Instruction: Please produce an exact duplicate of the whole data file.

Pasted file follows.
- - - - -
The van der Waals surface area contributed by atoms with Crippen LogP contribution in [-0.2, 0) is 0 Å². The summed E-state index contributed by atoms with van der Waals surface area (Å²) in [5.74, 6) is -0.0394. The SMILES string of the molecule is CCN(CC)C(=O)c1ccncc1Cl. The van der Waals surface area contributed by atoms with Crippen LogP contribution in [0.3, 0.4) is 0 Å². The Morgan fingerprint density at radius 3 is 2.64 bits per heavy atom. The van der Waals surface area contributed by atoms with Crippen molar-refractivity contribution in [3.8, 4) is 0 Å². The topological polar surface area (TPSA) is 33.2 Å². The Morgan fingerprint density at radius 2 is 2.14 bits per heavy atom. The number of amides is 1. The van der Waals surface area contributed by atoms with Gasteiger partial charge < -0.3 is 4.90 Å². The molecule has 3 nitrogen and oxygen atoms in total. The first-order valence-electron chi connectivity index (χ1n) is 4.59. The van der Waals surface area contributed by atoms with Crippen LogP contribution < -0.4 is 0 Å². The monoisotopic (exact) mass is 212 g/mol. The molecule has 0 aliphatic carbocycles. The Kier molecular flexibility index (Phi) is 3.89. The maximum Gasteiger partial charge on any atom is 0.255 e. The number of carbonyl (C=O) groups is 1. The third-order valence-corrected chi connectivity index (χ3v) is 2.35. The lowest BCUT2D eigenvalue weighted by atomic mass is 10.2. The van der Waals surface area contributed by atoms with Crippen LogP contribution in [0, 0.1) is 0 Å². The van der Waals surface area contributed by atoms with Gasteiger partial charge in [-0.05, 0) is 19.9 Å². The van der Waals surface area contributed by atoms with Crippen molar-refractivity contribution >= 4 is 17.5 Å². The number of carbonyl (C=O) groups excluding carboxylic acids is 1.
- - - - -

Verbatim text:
The van der Waals surface area contributed by atoms with Crippen LogP contribution in [-0.2, 0) is 0 Å². The summed E-state index contributed by atoms with van der Waals surface area (Å²) in [5.74, 6) is -0.0394. The SMILES string of the molecule is CCN(CC)C(=O)c1ccncc1Cl. The van der Waals surface area contributed by atoms with Crippen LogP contribution in [0.3, 0.4) is 0 Å². The Morgan fingerprint density at radius 3 is 2.64 bits per heavy atom. The van der Waals surface area contributed by atoms with Crippen molar-refractivity contribution in [3.8, 4) is 0 Å². The topological polar surface area (TPSA) is 33.2 Å². The Morgan fingerprint density at radius 2 is 2.14 bits per heavy atom. The number of amides is 1. The van der Waals surface area contributed by atoms with Gasteiger partial charge < -0.3 is 4.90 Å². The molecule has 3 nitrogen and oxygen atoms in total. The first-order valence-electron chi connectivity index (χ1n) is 4.59. The van der Waals surface area contributed by atoms with Crippen LogP contribution < -0.4 is 0 Å². The monoisotopic (exact) mass is 212 g/mol. The molecule has 0 aliphatic carbocycles. The Kier molecular flexibility index (Phi) is 3.89. The maximum Gasteiger partial charge on any atom is 0.255 e. The number of carbonyl (C=O) groups is 1. The third-order valence-corrected chi connectivity index (χ3v) is 2.35. The lowest BCUT2D eigenvalue weighted by atomic mass is 10.2. The van der Waals surface area contributed by atoms with Crippen LogP contribution in [0, 0.1) is 0 Å². The van der Waals surface area contributed by atoms with Gasteiger partial charge in [-0.05, 0) is 19.9 Å². The van der Waals surface area contributed by atoms with Crippen molar-refractivity contribution >= 4 is 17.5 Å². The number of carbonyl (C=O) groups excluding carboxylic acids is 1.